For example, here is an example of the fallacy.

 

Let's say someone was accused of being racist (person x). Now let's say we had a witness that said the person accused had said insulting racist things, that he repeated the same racist statements all of the time, in the bathroom, on the train, in their presence. Let's say that some racist literature was found on the person's computer, the very same statements. Let us pretend the person accusing person x, wanted to make people believe that person x was a racist. All of the evidence seems damning, but imagine if the person accusing person x of racism, was leaving out one crucial piece of evidence. It wouldn't matter how large that induction of evidence was if the excluded evidence changed the whole picture of this scenario.

 

Let us imagine the evidence that was excluded, and was not brought forward, was that person x was an actor, who had a role in a play where racist language was used, and they had to recite their lines constantly. Can you see how that would swing the whole case, even though it is only one piece of evidence.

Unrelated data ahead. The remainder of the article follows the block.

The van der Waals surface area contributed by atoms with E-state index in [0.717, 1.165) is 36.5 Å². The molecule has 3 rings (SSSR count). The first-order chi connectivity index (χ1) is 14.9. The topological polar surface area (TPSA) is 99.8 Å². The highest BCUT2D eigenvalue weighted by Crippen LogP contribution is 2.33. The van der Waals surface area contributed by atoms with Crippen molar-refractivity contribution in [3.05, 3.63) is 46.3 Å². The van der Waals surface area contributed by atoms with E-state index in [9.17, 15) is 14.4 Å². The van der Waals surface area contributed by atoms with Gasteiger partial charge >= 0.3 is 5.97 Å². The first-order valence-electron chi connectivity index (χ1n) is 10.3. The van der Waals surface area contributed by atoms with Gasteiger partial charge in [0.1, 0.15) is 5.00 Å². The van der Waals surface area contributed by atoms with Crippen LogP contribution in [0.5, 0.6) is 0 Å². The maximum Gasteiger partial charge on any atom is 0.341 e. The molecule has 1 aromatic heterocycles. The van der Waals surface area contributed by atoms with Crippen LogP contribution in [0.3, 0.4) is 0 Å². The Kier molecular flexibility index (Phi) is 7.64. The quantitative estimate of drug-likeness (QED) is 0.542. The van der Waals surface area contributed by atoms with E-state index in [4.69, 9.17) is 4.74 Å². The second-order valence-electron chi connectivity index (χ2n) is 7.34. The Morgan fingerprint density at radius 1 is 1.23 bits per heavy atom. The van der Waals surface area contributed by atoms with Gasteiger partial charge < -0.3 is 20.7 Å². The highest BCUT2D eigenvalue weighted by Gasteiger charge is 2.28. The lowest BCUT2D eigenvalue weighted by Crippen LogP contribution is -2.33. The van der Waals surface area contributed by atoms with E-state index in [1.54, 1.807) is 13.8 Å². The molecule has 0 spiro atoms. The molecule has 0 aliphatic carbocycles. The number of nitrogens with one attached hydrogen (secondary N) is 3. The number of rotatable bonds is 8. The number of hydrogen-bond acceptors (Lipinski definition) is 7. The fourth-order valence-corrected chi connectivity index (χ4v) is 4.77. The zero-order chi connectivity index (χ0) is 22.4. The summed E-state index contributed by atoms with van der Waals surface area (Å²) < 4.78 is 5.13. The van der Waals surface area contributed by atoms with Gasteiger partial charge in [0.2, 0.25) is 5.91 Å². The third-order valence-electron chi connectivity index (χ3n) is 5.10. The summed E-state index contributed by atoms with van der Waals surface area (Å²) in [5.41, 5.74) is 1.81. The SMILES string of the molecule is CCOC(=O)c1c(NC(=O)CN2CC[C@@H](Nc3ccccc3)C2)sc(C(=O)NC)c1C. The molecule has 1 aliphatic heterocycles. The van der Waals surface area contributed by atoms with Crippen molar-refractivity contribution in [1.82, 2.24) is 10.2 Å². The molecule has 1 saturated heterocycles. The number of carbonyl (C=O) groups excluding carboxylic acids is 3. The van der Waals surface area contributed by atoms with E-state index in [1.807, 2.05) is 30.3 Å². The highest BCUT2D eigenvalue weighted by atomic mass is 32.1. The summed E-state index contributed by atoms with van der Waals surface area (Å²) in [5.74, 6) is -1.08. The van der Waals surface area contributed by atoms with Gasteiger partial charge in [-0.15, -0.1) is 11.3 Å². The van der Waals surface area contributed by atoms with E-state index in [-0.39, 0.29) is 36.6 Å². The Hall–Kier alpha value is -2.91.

Similarly, because T-Rex with soft tissue was found, it can't be argued that, "this is just a one-off, all of the other dinosaurs in that jurassic layer don't have younger tissue". The reason that can't be argued is because since they all lived at the same time, if one of them is found with young flesh, they all would have had to be young. Deductively that is inescapable, because it would be the same as finding a sunken ship that hasn't been found or touched by anyone, or went near by anyone. Let's say it's a ship like the titanic, buried deeply. Now let's pretend we find coins on the ship. Each coin is from the 1960s. You have a 1960, 1961, 1962, lots of coins from the sixties. Now you could argue the ship was sunk no earlier than the 1960s. Even if you found one hundred coins and they were all from the sixties, it would not matter if you found one coin that was a 1992 coin. That ship MUST have been sunken after 1991 AT LEAST.

 

So it's not as though you could say, "well, even though we find a 1992 coin, that coin is an exception to the rule, we must focus on the majority of the evidence which is sixties coins".